The Most Powerful Objects in the Universe
How does energy stitch the cosmos together, and how do we fit within it? We now climb the power scales of the universe, from atoms, nearly frozen to stillness, to Earth's largest explosions. From stars, colliding, exploding, to distant realms so strange and violent they challenge our imaginations. Where will we find the most powerful objects in the universe?
Today, energy is very much on our minds as we search for ways to power our civilization and serve the needs of our citizens. But what is energy? Where does it come from? And where do we stand within the great power streams that shape time and space?
Energy comes from a Greek word for activity or working. In physics, it's simply the property or the state of anything in our universe that allows it to do work. Whether it's thermal, kinetic, electro-magnetic, chemical, or gravitational.
The 19th century German scientist Hermann von Helmholtz found that all forms of energy are equivalent, that one form can be transformed into any other. The laws of physics say that in a closed system - such as our universe - energy is conserved. It may be converted, concentrated, or dissipated, but it's never lost.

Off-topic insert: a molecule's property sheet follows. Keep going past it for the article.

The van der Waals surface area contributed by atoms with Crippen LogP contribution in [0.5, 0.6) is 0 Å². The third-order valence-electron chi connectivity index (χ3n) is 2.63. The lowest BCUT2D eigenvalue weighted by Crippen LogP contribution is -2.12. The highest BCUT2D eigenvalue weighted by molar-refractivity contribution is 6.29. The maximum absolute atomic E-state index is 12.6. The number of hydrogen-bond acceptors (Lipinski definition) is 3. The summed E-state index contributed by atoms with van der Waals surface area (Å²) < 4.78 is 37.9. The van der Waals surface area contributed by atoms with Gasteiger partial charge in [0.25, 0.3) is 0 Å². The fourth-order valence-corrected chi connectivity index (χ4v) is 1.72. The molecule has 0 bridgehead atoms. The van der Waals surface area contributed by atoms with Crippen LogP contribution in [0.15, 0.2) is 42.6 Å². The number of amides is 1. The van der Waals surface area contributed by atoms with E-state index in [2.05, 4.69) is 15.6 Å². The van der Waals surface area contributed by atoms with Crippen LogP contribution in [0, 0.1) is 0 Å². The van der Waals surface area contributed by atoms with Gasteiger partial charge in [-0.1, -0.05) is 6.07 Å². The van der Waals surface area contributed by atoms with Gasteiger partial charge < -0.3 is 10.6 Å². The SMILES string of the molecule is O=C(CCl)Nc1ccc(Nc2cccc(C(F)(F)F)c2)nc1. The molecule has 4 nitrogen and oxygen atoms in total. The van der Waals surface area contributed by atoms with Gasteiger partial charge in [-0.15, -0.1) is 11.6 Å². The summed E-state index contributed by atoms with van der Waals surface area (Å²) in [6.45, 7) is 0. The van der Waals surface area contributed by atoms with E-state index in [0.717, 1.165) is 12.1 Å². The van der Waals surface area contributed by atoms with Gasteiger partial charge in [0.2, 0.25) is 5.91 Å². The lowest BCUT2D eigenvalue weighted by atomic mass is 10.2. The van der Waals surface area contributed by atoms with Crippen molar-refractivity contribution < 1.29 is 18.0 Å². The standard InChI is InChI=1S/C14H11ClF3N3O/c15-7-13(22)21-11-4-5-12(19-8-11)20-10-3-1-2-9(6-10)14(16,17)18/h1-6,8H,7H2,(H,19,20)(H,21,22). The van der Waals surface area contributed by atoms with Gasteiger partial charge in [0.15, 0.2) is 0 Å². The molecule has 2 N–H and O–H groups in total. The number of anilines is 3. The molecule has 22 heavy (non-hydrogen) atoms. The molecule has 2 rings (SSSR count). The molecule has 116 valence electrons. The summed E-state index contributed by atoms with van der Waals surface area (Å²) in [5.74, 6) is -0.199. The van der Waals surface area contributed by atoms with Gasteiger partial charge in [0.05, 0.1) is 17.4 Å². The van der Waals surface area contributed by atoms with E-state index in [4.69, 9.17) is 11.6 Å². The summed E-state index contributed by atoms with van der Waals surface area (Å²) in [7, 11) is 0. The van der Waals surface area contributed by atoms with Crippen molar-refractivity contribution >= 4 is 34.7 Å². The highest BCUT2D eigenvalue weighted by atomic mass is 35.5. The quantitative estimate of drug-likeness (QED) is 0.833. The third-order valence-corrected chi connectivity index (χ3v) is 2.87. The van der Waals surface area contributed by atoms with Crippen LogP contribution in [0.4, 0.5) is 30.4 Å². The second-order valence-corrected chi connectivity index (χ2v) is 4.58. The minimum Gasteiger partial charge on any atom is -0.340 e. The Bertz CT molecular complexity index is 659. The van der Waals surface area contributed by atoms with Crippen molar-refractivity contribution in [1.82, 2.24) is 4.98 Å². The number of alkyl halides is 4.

James Prescott Joule built an apparatus that demonstrated this principle. It had a weight that descended into water and caused a paddle to rotate. He showed that the gravitational energy lost by the weight is equivalent to heat gained by the water from friction with the paddle. That led to one of several basic energy yardsticks, called a joule. It's the amount needed to lift an apple weighing 100 grams one meter against the pull of Earth's gravity.
In case you were wondering, it takes about one hundred joules to send a tweet, so tweeted a tech from Twitter. The metabolism of an average sized person, going about their day, generates about 100 joules a second, or 100 watts, the equivalent of a 100-watt light bulb.
In vigorous exercise, the power output of the body goes up by a factor of ten, one order of magnitude, to around a thousand joules per second, or a thousand watts. In a series of leaps, by additional factors of ten, we can explore the full energy spectrum of the universe.